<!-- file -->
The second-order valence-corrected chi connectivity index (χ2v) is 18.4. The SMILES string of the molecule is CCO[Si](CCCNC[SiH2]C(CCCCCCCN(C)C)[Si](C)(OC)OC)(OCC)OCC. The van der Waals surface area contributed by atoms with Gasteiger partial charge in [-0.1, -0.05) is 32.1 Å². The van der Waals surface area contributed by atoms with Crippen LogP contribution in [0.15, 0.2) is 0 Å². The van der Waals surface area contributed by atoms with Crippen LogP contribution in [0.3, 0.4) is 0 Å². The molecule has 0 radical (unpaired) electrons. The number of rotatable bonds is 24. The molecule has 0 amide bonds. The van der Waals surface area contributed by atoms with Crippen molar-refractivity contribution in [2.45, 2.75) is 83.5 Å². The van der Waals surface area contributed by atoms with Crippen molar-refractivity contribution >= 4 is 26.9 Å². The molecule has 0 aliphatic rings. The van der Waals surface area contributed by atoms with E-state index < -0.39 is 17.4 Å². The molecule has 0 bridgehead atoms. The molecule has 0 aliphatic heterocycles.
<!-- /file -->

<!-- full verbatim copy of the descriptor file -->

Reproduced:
The second-order valence-corrected chi connectivity index (χ2v) is 18.4. The SMILES string of the molecule is CCO[Si](CCCNC[SiH2]C(CCCCCCCN(C)C)[Si](C)(OC)OC)(OCC)OCC. The van der Waals surface area contributed by atoms with Gasteiger partial charge in [-0.1, -0.05) is 32.1 Å². The van der Waals surface area contributed by atoms with Crippen LogP contribution in [0.15, 0.2) is 0 Å². The van der Waals surface area contributed by atoms with Crippen LogP contribution in [0.3, 0.4) is 0 Å². The molecule has 0 radical (unpaired) electrons. The number of rotatable bonds is 24. The molecule has 0 amide bonds. The van der Waals surface area contributed by atoms with Crippen molar-refractivity contribution in [2.45, 2.75) is 83.5 Å². The van der Waals surface area contributed by atoms with Crippen molar-refractivity contribution >= 4 is 26.9 Å². The molecule has 0 aliphatic rings. The van der Waals surface area contributed by atoms with E-state index < -0.39 is 17.4 Å². The molecule has 0 bridgehead atoms. The molecule has 0 aliphatic heterocycles.